The episode becomes partly a study of friendship and how it can be repaired. Watson is stunned by his old friend’s return; not by how he achieved his disappearance but rather why he didn’t forewarn him and doesn’t really know whether he is pleased or not especially as it interrupts his personal life.  I don’t think I’ve seen Martin Freeman act as well as he does here. Gifted a multi layered arc through which Watson has to journey he scores at every level and remains the audience’s touchstone. There are moments where he does something small that speaks volumes and other times when he is so broad it is bittersweet and wonderful. Benedict Cumberbatch has added more variety to his already peerless Holmes, this new delight in wrong footing people suits him well. There are also more of Sherlock’s blistering deductive interludes which the actor has become so great at delivering.
Gatiss playfully approaches some of the theories viewers, critics and fans have salivated over for the past two years in two sequences that incorporate the main ones including the idea of the face mask and a funny moment with Derren Brown! The `real` solution, assuming it is, turns out to be more about illusion with road closures, lots of extras from the detective’s homeless network, crash mats and strategically placed vehicles. Yet as you watch it you wonder whether this is partly telling us how the television programme itself staged the stunt. This blurring of the lines is always hovering on the sidelines of the series but never more so than in this story.

BBC cuts meant the cast had to use torches to get back to their dressing rooms.
Of course it’s not all clever talk and trickery, there are plenty of visceral thrills to be seen. In fact the moment when Watson awakes trapped underneath a bonfifre is uncomfortable to watch because it is so convincingly rendered. There are several excellent action scenes and a Guy Fawkes inspired plot seemingly masterminded by a new villain whom we glimpse at the end. Anyone thinking that without Andrew Scott’s inspired Moriaty the series would fall short can be reassured it does not though Scott does get a couple of brief appearances one of which seems to hint at some more lurid fan fiction! Supporting characters have their moments to; Mark Gatiss himself delivers another impeccable performance as the even less warm than his brother Mycroft while Una Stubbs makes her brief appearances memorable with wonderful human reactions to all the madness. Amanda Abbington’s Mary is a strong addition as John’s fiancĂ©e – in just one sentence she nails all that we need to know about the character when she tells a befuddled John “I like him” after her first encounter with Sherlock. There’s a strong role too for Louise Brealey as Molly who gets to be a sidekick for a day and demonstrates why Sherlock needs Watson.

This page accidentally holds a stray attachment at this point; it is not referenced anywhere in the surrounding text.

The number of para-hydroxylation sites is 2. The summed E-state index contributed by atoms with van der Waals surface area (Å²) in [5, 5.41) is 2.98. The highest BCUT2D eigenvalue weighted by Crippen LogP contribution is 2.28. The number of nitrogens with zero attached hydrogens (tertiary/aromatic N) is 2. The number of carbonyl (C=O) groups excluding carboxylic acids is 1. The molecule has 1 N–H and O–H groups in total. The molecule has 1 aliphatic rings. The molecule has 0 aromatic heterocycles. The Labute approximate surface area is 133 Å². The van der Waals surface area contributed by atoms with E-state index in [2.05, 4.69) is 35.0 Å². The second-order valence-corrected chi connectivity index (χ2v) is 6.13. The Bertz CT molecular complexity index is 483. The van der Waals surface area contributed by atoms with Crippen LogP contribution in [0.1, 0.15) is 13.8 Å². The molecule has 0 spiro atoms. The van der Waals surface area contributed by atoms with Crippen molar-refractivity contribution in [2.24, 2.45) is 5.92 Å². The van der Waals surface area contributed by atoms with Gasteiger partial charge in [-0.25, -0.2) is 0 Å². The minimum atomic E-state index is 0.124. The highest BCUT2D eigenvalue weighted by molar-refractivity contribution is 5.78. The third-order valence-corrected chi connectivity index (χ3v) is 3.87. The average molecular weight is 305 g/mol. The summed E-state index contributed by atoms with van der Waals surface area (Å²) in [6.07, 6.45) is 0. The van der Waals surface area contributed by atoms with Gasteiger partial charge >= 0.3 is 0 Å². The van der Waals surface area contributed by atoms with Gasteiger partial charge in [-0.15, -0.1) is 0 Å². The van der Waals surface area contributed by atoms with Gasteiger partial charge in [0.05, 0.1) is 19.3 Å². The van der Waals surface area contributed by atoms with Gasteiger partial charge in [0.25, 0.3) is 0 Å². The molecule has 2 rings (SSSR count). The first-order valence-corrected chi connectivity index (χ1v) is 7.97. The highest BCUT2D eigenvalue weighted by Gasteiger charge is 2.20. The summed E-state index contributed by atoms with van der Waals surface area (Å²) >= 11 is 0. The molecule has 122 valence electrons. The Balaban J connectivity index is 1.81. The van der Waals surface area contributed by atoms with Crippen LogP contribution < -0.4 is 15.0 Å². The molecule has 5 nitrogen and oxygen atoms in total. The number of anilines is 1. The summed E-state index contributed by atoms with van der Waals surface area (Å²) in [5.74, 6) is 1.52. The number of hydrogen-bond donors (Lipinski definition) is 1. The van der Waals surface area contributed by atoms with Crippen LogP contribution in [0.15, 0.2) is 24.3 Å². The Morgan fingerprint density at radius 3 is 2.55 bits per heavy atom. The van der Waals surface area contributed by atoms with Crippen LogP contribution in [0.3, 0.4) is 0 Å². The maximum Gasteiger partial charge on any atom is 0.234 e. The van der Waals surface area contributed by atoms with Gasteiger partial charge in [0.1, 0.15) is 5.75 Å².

`The Empty Hearse` is another triumph for a series that seems only able to improve on near perfection as it develops. It’s become such a part of the TV landscape you forget this is only the seventh (!) episode. Now, the bar has just been raised again. Welcome back, Sherlock the man and the series!